Kant's Metaphysics of Experience

Subject 161-217 (2008)

Note: This is an archived Handbook entry from 2008.Search for this in the current handbook

Credit Points: 12.500
Level: Undergraduate
Dates & Locations:

This subject has the following teaching availabilities in 2008:

Semester 1, - Taught on campus.
Pre-teaching Period Start not applicable
Teaching Period not applicable
Assessment Period End not applicable
Last date to Self-Enrol not applicable
Census Date not applicable
Last date to Withdraw without fail not applicable


Timetable can be viewed here. For information about these dates, click here.
Time Commitment: Contact Hours: Thirty two contact hours per semester: two 1-hour lectures per week for the first 11 weeks and a 1-hour tutorial per week beginning the third week of semester
Total Time Commitment: *
Prerequisites: At least one single-semester first-year philosophy subject or permission from the Head of School or the subject coordinator.
Corequisites: *
Recommended Background Knowledge: *
Non Allowed Subjects: *
Core Participation Requirements: *


Dr Marion Tapper
Subject Overview:

This subject is a study of Kant's explanation of and arguments for transcendental idealism in The Critique of Pure Reason. It examines the arguments that space, time and the categories, together with the transcendental unity of apperception, are the conditions of experience. How the conditions provide the basis for knowledge of the world will be discussed. In the process the role of imagination in experience will be considered. On completion of this subject, students should have a detailed knowledge of the Critique, understand Kant's philosophy in relation to his predecessors, and demonstrate an ability to critically examine philosophical theses and arguments.

Assessment: A written assignment of 2000 words 50% (due mid-semester), a 2-hour closed-book written examination 47% (due at the end of semester) and tutorial participation 3%.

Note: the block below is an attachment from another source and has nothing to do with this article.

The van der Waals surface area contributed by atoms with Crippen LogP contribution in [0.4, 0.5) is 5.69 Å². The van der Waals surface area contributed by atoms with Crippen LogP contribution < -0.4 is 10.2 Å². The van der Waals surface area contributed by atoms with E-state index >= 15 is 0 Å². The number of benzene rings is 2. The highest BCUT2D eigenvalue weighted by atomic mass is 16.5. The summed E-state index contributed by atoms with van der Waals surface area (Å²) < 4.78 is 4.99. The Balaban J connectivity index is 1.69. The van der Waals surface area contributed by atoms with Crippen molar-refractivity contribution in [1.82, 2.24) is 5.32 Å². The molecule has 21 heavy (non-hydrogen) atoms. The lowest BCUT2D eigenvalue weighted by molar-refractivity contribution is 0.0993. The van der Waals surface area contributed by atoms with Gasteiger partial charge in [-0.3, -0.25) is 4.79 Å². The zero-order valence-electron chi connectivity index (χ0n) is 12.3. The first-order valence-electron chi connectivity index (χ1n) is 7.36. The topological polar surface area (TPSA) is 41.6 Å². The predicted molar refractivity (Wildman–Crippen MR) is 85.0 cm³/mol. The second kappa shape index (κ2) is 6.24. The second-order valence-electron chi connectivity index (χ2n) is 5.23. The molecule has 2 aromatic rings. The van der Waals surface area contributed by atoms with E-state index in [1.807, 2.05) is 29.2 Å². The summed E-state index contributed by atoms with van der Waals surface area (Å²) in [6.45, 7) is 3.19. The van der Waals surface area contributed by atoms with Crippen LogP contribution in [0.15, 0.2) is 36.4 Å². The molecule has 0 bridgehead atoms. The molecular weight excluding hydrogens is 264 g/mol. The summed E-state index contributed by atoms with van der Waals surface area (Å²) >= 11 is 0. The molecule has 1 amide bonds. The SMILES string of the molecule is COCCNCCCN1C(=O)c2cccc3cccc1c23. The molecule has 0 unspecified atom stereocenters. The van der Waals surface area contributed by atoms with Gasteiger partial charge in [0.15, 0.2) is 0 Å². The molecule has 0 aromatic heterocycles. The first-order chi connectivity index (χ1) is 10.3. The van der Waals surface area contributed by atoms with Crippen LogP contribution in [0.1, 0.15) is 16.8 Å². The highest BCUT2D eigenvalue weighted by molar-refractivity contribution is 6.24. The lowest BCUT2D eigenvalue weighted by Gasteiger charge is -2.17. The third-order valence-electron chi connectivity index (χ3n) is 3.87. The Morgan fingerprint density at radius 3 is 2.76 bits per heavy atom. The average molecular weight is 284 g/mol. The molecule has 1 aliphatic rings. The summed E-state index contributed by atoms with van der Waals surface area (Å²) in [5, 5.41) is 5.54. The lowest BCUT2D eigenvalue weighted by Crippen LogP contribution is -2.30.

Prescribed Texts: Prescribed Texts:The Critique of Pure Reason (Kant, I. Trans. and edited by Paul Guyer and Allen W. Wood), Cambridge University Press
Breadth Options: This subject is a level 2 or level 3 subject and is not available to new generation degree students as a breadth option in 2008.
This subject or an equivalent will be available as breadth in the future.
Breadth subjects are currently being developed and these existing subject details can be used as guide to the type of options that might be available.
2009 subjects to be offered as breadth will be finalised before re-enrolment for 2009 starts in early October.
Fees Information: Subject EFTSL, Level, Discipline & Census Date
Generic Skills:
  • be able to engage in detailed exegesis of a philosophical text;

  • demonstrate an ability to critically examine philosophical arguments and theses;

  • learn to think in highly abstract and theoretical terms.

Related Course(s): Bachelor of Arts
Diploma in Arts (Philosophy)
Diploma in Arts (Philosophy)
Graduate Certificate in Arts (Philosophy)
Graduate Certificate in Arts (Renaissance and Early Modern Studies)
Graduate Diploma in Arts (Philosophy)
Graduate Diploma in Arts (Philosophyand Social Theory)
Graduate Diploma in Arts (Renaissance and Early Modern Studies)

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